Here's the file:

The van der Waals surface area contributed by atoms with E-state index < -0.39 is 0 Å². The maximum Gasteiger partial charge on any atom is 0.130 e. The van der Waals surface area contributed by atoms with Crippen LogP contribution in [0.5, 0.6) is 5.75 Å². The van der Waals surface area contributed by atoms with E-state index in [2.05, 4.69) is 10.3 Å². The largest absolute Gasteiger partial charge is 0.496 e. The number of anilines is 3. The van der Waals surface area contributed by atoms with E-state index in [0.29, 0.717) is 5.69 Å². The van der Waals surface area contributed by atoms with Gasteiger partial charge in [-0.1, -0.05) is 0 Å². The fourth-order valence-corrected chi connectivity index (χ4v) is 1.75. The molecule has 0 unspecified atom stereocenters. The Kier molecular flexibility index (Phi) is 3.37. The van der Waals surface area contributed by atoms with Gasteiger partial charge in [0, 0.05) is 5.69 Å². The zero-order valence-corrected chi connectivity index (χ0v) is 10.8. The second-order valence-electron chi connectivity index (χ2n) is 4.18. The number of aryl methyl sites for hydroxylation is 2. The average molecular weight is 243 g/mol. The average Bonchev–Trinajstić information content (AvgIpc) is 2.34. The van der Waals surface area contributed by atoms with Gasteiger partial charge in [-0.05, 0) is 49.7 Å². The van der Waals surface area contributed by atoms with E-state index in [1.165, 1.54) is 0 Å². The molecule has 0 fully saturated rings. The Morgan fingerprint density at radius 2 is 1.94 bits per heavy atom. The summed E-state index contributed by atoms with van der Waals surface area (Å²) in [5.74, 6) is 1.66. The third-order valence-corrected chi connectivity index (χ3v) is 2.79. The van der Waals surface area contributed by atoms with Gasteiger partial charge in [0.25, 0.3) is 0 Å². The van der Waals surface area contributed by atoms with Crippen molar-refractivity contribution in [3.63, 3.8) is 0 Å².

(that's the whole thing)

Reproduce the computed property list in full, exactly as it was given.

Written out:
The van der Waals surface area contributed by atoms with E-state index < -0.39 is 0 Å². The maximum Gasteiger partial charge on any atom is 0.130 e. The van der Waals surface area contributed by atoms with Crippen LogP contribution in [0.5, 0.6) is 5.75 Å². The van der Waals surface area contributed by atoms with E-state index in [2.05, 4.69) is 10.3 Å². The largest absolute Gasteiger partial charge is 0.496 e. The number of anilines is 3. The van der Waals surface area contributed by atoms with E-state index in [0.29, 0.717) is 5.69 Å². The van der Waals surface area contributed by atoms with Gasteiger partial charge in [-0.1, -0.05) is 0 Å². The fourth-order valence-corrected chi connectivity index (χ4v) is 1.75. The molecule has 0 unspecified atom stereocenters. The Kier molecular flexibility index (Phi) is 3.37. The van der Waals surface area contributed by atoms with Gasteiger partial charge in [0, 0.05) is 5.69 Å². The zero-order valence-corrected chi connectivity index (χ0v) is 10.8. The second-order valence-electron chi connectivity index (χ2n) is 4.18. The number of aryl methyl sites for hydroxylation is 2. The average molecular weight is 243 g/mol. The average Bonchev–Trinajstić information content (AvgIpc) is 2.34. The van der Waals surface area contributed by atoms with Gasteiger partial charge in [-0.05, 0) is 49.7 Å². The van der Waals surface area contributed by atoms with E-state index in [1.165, 1.54) is 0 Å². The molecule has 0 fully saturated rings. The Morgan fingerprint density at radius 2 is 1.94 bits per heavy atom. The summed E-state index contributed by atoms with van der Waals surface area (Å²) in [5.74, 6) is 1.66. The third-order valence-corrected chi connectivity index (χ3v) is 2.79. The van der Waals surface area contributed by atoms with Gasteiger partial charge in [0.25, 0.3) is 0 Å². The van der Waals surface area contributed by atoms with Crippen molar-refractivity contribution in [3.63, 3.8) is 0 Å².